You said something very astute which shocked me. When you said people don't know who he is. Americans, they don't know who Mitt Romney is I'll submit to you that the majority of Americans, they know Romney's name. And they might be able to put the face with the name. They don't know anything about him. And they certainly don't know about Congressman Paul Ryan.

So then what -- what happens is, that the Republican Party has got to get them known. We assume not many people will watch the conventions. You've got football starting up. You've got all kinds of things going on. How do they get them known outside of the three debates and the one vice presidential debate? How -- can the PACs do that with their overwhelming money? Can they get them known?

KRAUTHAMMER: Well, I think that people do watch the big speech in the conventions. They may not watch Obama. They surely know who he is. They have been there, they've done that.

But people are curious. You know they are going to choose for the presidency. They will watch. They will watch the Romney speech. They will watch the Ryan speech. They might even watch the keynote address by Chris Christie.

I mean think of how Obama's career was launched. He gave the Tuesday night keynote address eight years ago. That launched him to become the figure he was and eventually president. People do watch that, that's a -- a moment.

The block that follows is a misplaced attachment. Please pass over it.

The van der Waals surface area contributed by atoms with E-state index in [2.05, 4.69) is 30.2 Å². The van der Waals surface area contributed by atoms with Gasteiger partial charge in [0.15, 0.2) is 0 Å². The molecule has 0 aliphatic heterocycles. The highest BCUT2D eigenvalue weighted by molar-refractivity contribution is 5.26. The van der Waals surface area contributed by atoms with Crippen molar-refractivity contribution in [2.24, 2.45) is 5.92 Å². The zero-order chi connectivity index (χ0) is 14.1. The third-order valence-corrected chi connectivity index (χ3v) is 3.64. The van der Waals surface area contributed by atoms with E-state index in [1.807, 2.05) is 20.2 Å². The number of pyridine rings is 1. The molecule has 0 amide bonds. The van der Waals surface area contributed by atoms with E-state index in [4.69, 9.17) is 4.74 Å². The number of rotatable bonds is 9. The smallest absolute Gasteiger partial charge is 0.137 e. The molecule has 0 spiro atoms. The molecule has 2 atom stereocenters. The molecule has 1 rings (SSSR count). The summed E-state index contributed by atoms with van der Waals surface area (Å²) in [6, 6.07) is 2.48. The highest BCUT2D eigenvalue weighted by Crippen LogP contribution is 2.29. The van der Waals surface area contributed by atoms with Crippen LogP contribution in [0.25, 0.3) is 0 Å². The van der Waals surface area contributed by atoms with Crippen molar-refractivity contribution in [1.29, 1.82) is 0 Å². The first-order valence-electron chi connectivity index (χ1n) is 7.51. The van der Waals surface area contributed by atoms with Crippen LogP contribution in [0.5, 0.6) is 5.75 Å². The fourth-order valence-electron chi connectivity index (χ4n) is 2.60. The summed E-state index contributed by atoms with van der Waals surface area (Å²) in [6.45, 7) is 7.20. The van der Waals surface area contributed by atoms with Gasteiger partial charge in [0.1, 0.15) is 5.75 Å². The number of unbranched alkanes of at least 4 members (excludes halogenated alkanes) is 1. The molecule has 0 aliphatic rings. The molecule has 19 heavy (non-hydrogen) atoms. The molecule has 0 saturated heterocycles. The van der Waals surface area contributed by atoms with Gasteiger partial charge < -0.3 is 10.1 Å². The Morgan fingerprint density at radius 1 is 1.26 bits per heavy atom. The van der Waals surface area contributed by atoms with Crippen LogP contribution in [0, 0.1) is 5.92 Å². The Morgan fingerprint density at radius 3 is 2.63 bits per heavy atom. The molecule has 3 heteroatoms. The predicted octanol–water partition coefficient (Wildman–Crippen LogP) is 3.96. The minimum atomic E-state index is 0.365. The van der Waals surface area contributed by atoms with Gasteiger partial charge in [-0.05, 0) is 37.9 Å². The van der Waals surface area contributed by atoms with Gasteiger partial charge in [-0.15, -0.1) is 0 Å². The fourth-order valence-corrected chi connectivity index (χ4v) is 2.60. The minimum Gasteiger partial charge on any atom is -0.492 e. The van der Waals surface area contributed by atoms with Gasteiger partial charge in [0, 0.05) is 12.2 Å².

But between now and then is when impressions are going to begin to be formed. And there is a barrage of Democratic money being spent on these false ads.

(CROSSTALK)

O'REILLY: Sure -- running him down.

KRAUTHAMMER: And the Republicans have to counter them with ads but most important put Romney on the -- put -- put Ryan on the tube. He is very affable. You show that clip of him in the meeting Obama called in Blair House when he was working on Obamacare.

O'REILLY: Yes.

KRAUTHAMMER: He brought in all the Congressman. Republican and Democratic and -- and in that conversation, Ryan had the best of Obama. He had him reeling. Obama as the chairman, had to deflect all the attacks by Ryan into the hands of softer Democrats.

O'REILLY: Now I got it. And we'll have, well, we'll show everybody that clip in totality in "Body Language" coming up.

All right, Charles. thanks very much as always. We appreciate it.